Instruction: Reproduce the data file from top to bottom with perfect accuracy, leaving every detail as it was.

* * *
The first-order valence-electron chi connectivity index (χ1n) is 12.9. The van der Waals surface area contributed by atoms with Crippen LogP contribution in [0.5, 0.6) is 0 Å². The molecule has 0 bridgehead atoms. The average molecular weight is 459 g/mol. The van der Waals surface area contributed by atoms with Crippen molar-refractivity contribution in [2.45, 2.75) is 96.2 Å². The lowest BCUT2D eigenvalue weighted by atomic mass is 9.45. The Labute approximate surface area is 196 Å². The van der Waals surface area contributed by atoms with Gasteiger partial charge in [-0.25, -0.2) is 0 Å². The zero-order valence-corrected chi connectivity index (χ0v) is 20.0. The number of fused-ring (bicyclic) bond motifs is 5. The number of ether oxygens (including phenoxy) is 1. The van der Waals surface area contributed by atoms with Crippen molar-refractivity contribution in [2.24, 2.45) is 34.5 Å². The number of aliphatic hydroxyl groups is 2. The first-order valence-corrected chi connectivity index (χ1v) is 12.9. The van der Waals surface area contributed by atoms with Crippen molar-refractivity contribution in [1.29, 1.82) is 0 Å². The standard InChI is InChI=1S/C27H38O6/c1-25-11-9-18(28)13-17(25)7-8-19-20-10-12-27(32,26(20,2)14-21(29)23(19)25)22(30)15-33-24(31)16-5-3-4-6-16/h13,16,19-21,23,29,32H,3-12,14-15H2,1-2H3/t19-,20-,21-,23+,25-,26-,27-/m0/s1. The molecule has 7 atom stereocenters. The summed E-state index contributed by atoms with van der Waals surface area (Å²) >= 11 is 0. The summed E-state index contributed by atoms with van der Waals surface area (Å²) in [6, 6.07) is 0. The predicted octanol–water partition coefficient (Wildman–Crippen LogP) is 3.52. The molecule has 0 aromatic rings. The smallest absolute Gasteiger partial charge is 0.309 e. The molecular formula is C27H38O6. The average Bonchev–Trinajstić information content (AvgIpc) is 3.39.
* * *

The first-order valence-electron chi connectivity index (χ1n) is 12.9. The van der Waals surface area contributed by atoms with Crippen LogP contribution in [0.5, 0.6) is 0 Å². The molecule has 0 bridgehead atoms. The average molecular weight is 459 g/mol. The van der Waals surface area contributed by atoms with Crippen molar-refractivity contribution in [2.45, 2.75) is 96.2 Å². The lowest BCUT2D eigenvalue weighted by atomic mass is 9.45. The Labute approximate surface area is 196 Å². The van der Waals surface area contributed by atoms with Gasteiger partial charge in [-0.25, -0.2) is 0 Å². The zero-order valence-corrected chi connectivity index (χ0v) is 20.0. The number of fused-ring (bicyclic) bond motifs is 5. The number of ether oxygens (including phenoxy) is 1. The van der Waals surface area contributed by atoms with Crippen molar-refractivity contribution in [2.24, 2.45) is 34.5 Å². The number of aliphatic hydroxyl groups is 2. The first-order valence-corrected chi connectivity index (χ1v) is 12.9. The van der Waals surface area contributed by atoms with Crippen molar-refractivity contribution in [1.29, 1.82) is 0 Å². The standard InChI is InChI=1S/C27H38O6/c1-25-11-9-18(28)13-17(25)7-8-19-20-10-12-27(32,26(20,2)14-21(29)23(19)25)22(30)15-33-24(31)16-5-3-4-6-16/h13,16,19-21,23,29,32H,3-12,14-15H2,1-2H3/t19-,20-,21-,23+,25-,26-,27-/m0/s1. The molecule has 7 atom stereocenters. The summed E-state index contributed by atoms with van der Waals surface area (Å²) >= 11 is 0. The summed E-state index contributed by atoms with van der Waals surface area (Å²) in [6, 6.07) is 0. The predicted octanol–water partition coefficient (Wildman–Crippen LogP) is 3.52. The molecule has 0 aromatic rings. The smallest absolute Gasteiger partial charge is 0.309 e. The molecular formula is C27H38O6. The average Bonchev–Trinajstić information content (AvgIpc) is 3.39.